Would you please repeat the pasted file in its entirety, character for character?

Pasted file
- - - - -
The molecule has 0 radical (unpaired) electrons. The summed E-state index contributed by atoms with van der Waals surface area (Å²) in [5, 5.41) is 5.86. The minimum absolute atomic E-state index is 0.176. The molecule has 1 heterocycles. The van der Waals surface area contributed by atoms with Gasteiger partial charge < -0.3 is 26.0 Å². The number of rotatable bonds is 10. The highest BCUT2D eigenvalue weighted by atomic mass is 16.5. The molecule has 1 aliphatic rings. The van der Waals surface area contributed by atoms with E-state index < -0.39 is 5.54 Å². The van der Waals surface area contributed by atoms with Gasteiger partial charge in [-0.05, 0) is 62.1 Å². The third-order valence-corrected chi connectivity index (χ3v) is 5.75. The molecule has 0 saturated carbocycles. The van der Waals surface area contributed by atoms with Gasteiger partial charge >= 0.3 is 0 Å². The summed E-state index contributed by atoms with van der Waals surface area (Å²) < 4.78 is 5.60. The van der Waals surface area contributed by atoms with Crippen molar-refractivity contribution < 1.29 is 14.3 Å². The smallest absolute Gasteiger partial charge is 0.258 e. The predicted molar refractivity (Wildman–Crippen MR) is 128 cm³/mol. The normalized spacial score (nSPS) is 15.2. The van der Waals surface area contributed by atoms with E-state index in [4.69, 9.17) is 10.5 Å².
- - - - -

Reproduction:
The molecule has 0 radical (unpaired) electrons. The summed E-state index contributed by atoms with van der Waals surface area (Å²) in [5, 5.41) is 5.86. The minimum absolute atomic E-state index is 0.176. The molecule has 1 heterocycles. The van der Waals surface area contributed by atoms with Gasteiger partial charge < -0.3 is 26.0 Å². The number of rotatable bonds is 10. The highest BCUT2D eigenvalue weighted by atomic mass is 16.5. The molecule has 1 aliphatic rings. The van der Waals surface area contributed by atoms with E-state index < -0.39 is 5.54 Å². The van der Waals surface area contributed by atoms with Gasteiger partial charge in [-0.05, 0) is 62.1 Å². The third-order valence-corrected chi connectivity index (χ3v) is 5.75. The molecule has 0 saturated carbocycles. The van der Waals surface area contributed by atoms with Gasteiger partial charge >= 0.3 is 0 Å². The summed E-state index contributed by atoms with van der Waals surface area (Å²) < 4.78 is 5.60. The van der Waals surface area contributed by atoms with Crippen molar-refractivity contribution < 1.29 is 14.3 Å². The smallest absolute Gasteiger partial charge is 0.258 e. The predicted molar refractivity (Wildman–Crippen MR) is 128 cm³/mol. The normalized spacial score (nSPS) is 15.2. The van der Waals surface area contributed by atoms with E-state index in [4.69, 9.17) is 10.5 Å².